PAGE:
Challengers focus on effectiveness

King, who turned 71 on Thursday, has repeatedly insisted the New York Times reporter misquoted him in the January 2019 article, which led to a national backlash. Besides Feenstra, the other challengers seemed to agree with him at a recent candidate forum in Des Moines. Like Feenstra, the other challengers have not directly referred to the white nationalist controversy, but they have questioned whether King can still effectively represent the district.

Taylor likened King to a starting quarterback “whose time has come and gone.” But Taylor has spent much more of his campaign trying to poke holes in Feenstra’s readiness to wear the conservative mantle. In particular, Taylor has claimed Feenstra has “alienated” conservatives over gun legislation in the Iowa Senate, a charge Feenstra has denied.

Taylor, who was forced to resign his seat on the Woodbury County board earlier this year over residency issues, said he’s focusing particularly hard on his home county, the most populous in the district. As much as one-fifth of all primary votes could come from here.

Feenstra’s primary strategy includes turning out voters in his home county of Sioux, the most Republican county in the state.

Though acknowledging they’re underdogs, Richards and Reeder are aiming to pull off an upset.

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Richards said the district voters he’s spoken to don’t like “career politicians” such as King, nor do they want the “establishment candidate,” such as Feenstra. He dismissed that the primary competition boils down to those two, noting there has been no true independent poll on the race.

An Army veteran and second generation business owner of many convenience stores and restaurants in west central Iowa, Richards said he’s well-versed to pass legislation that would help reduce health care costs, particularly medicine costs, and push out a package that would update America’s infrastructure.

Reeder said Iowans want new representation, because too many congressional members get entrenched in Washington, and he hopes to be among an influx of “patriots” to join Congress in 2021.

“You put service before self, and you go in to serve,” Reeder said.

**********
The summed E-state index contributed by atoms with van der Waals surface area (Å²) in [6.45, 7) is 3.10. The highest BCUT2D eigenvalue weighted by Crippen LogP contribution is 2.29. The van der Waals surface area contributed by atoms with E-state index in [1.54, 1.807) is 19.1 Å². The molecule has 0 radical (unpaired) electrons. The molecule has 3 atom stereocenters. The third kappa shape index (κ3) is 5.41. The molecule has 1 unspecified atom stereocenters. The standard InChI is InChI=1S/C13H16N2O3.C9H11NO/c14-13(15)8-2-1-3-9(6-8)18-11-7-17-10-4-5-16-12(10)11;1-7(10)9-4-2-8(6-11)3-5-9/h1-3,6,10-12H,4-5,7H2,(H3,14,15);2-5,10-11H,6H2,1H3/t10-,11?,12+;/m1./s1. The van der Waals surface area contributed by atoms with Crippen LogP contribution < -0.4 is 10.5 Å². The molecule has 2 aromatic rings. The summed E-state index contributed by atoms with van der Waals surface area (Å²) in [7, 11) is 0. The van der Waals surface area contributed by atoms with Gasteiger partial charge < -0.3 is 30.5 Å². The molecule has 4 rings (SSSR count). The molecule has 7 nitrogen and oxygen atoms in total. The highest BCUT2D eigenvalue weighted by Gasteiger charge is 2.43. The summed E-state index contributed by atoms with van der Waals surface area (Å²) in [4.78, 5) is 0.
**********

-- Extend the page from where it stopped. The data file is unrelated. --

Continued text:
Steve King lags in fundraising

While updated 48-hour campaign finance reports have been filed in recent days, the last three-month reporting period showed Feenstra’s fundraising dwarfed that of King and the other challengers.

For the entire year of 2019, King amassed $263,322, far below the $721,427 raised by Feenstra. As the year ended, Feenstra had nearly a half-million dollars in cash available, or 15 times King’s figure.

That gap continued into the first part of this year. Feenstra ended March 30 with $415,651 available to spend on campaign activities, while King had $26,773.

Additionally, the U.S. Chamber of Commerce has spent $200,000 on the race pointing out King’s loss of his committee assignments. Defending Main Street, a center-right political action agency, committed more for direct mail pieces, district-wide phone calls and micro-targeted social media advertising in support of Feenstra. Defending Main Street is the first national independent-expenditure group to support one of King’s four challengers, and the group for the first time endorsed a challenger of an incumbent Republican.

Due to continued COVID 19-related worries, election officials have encouraged voters to cast absentee ballots, rather than show up at the polls to vote. More than 40,000 ballots have been returned in the 4th District, which already exceeds the total votes cast in the 2018 Republican primary, when King easily beat back an intra-party challenge from Cyndi Hanson of Sioux City.

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King appeared more vulnerable to a primary challenge following his narrow 3-point victory over Democrat J.D. Scholten in 2018. Scholten, who is running again this year, is unopposed in Tuesday’s Democratic primary. On Thursday, he relaunched his campaign ad narrated by Kevin Costner, the star of the “Field of Dreams” film.